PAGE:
How to fit ten million computers into a single Supercomputer? ExaNeSt paves the way

European consortium becomes the trailblazer in the development of the most challenging architectures

The next generation of supercomputers must be capable of a billion billion calculations per second.  These are referred to as Exascale computersand with this ability to undertake such volume of calculations, they will transform our understanding of the world through advanced simulation and problem solving.

It will take ten million processors working together to achieve Exascale – the equivalent of asking ten million individuals to solve, in a single second, a problem that would normally take one person 3 months (about ten million seconds); so how can this be achieved?

A step towards the Exascale vision is being made by a European Consortium, funded by the Horizon2020 initiative of the EU and entitled ExaNeSt, which is building its first straw man prototypethis year, 2016.

The Consortium consists of twelve partners, each of which has expertise in a core technology needed for innovation to reach Exascale. ExaNeSt takes the sensible, integrated approach of co-designing the hardware and software, enabling the prototype to run real-life evaluations, facilitating its scalability and maturity into this decade and beyond.

Being able to move, process and manage unprecedented volumes of data would allow greater insight into many areas of our lives including climate change, cosmology, drug design, energy safety, national security, material science, medicine and countless other scientific and engineering disciplines.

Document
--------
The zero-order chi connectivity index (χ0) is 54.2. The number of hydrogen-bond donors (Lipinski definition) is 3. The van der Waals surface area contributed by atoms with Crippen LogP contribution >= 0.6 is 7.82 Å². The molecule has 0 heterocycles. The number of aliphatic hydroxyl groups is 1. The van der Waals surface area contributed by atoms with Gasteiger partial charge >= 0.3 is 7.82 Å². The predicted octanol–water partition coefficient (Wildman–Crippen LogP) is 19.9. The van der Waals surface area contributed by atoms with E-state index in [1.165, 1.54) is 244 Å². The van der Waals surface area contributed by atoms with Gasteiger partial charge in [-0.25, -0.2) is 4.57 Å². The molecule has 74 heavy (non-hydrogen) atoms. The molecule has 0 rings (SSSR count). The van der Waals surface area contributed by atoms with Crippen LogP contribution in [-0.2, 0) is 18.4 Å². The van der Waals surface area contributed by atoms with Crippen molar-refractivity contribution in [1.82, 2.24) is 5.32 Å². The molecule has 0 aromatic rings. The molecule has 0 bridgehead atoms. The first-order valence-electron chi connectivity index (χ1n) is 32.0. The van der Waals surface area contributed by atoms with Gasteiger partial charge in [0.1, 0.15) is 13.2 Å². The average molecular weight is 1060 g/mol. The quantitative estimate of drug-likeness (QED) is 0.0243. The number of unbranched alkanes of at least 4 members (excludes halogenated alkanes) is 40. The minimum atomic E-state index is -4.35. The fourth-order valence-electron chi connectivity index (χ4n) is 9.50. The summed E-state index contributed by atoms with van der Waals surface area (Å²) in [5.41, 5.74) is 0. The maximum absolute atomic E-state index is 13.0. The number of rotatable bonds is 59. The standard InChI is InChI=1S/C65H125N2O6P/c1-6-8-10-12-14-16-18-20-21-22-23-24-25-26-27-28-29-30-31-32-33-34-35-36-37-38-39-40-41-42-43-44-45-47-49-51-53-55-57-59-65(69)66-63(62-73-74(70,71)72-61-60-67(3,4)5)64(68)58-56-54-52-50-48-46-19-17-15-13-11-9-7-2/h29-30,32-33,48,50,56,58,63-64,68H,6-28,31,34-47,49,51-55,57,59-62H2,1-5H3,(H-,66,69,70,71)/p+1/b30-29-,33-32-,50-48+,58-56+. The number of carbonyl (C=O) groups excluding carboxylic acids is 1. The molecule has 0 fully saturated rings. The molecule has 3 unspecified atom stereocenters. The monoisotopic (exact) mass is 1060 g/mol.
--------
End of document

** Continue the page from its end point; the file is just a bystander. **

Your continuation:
Understanding more of the world allows us to manage its future more effectively and contribute positively to the advancement of society. Current technology, however, is faced with many technical limitations in reaching an Exascale architecture. Key barriers are energy and cooling demands, compact packaging, permanent storage, interconnection, resilience and not least application behavior.

ExaNeSt addresses these using: energy-efficient ARM cores, quiet and power-efficient liquid cooling, non-volatile (e.g. flash) memories integrated into the processor fabric, and the development of innovative, fast interconnects that avoid congestion.

Manolis Katevenis, Head of Computer Architecture at FORTH-ICS, said: “As project coordinators, we will seek an efficient collaboration of all partners to build the prototypes – as we have done time and again in the past – because only through real, working systems can computing advance to its next stage.”

Peter Hopton, Founder and CTO of ICEOTOPE, commented: “Iceotope can uniquely enable the ExaNeSt project due to its 3D cooling capability - and by doing so, the Iceotope platform lends itself readily to the first, demonstrable Exascale prototype.”